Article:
On the lifelong friendships made at school and university.
Invitations are sent and received: "Under the patronage of His Excellency Sheikh Nahyan bin Mubarak Al Nahyan, Minister of Higher Education and Scientific Research and President of Zayed University, you are cordially invited to attend the Eighth Graduation Ceremony of Zayed University on Monday, May 31, 2010 at 6:30 pm at Zayed University in Abu Dhabi." It is a joy when you reach the point where your hard work is recognised and you come home knowing you have made a lot of people proud. It is an even greater joy to know that by going through it, you have also gained sisters.
My fellow graduates and I spent 13 years being prepared for this in the all-girls high schools and campuses that our country has created for us. From 8am to 4pm every day they became our second homes, a place where we were encouraged to learn, analyse, think for ourselves; to find out what we enjoy by taking part in different extracurricular activities; to connect with our identity and understand the identities of others; to respect people and ideas; and to enjoy each other's company.
Abu Dhabi is a very small community. Everybody knows everybody. And even if you have changed schools and lost contact with your friends here, you will most probably find them again at university. And some friends are always around. I remember my Sheikh Zayed Private Academy (SZPA) crowd. We were the first graduates of the academy, which made us the pioneers, according to our Canadian teacher Ms Sargeant - or Maureen bint Kingston as we liked to call her. The feeling that we were generating a legacy brought us closer together and now, even when I haven't seen some of my SZPA friends for a while, we only have to be in each other's company for a few minutes and it's as if we had never been apart.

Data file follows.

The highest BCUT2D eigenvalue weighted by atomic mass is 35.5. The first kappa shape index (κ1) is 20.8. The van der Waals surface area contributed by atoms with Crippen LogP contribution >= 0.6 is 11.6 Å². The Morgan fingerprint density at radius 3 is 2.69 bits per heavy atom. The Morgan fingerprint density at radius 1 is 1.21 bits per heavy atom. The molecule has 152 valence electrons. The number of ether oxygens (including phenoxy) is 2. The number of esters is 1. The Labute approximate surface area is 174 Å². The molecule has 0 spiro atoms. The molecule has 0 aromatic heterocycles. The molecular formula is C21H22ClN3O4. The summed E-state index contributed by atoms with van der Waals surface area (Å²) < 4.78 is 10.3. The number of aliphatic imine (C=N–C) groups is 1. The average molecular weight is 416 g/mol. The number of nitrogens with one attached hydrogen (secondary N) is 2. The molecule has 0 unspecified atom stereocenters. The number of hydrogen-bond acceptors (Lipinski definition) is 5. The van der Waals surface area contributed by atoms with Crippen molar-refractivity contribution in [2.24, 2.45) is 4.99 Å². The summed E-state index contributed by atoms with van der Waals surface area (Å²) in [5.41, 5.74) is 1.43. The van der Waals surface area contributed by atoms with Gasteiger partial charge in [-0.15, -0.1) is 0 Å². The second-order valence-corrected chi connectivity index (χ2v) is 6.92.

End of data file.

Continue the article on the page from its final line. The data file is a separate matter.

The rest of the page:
At university we were in a bigger crowd. Everyone had different and overlapping circles of friends. We were more mature and intellectual, and had more opinions, so the "university young ladies' society" could get very interesting. The days pass, and here we are at a crossroads in life. Life is asking us to go on. Just like when you hold the hands of a baby taking his first steps. After the third step, you know he is ready, so you tap him on the shoulder and off he goes. It was a warm feeling, that protection we had, and now it is letting us go, but with a lot of allies: our friends.
I remember two years before university, telling my mother that I wanted to jump ahead and finish school for good. She said: "Enjoy it while it lasts, as these years of high school and university will never come back. It's a stage that has a unique taste to it. And to some people the friends they make through these years are their friends for life, so choose them well." I never underestimated the value of my mother's advice, and lived these stages to the fullest. The friends I made are in my heart and in my life. We changed and will continue to change together.
So, to my friends, who have witnessed the tears and laughter: it has been an honour. Some endings are beginnings, and I like to think that this is one of those. To all my fellow graduates, it was a real pleasure sailing in that ship with you. Thank you for being there when you were needed, for making our university celebrations feel like Eids, and for the privilege of knowing you. We were taught that from unity comes strength and that strength is you.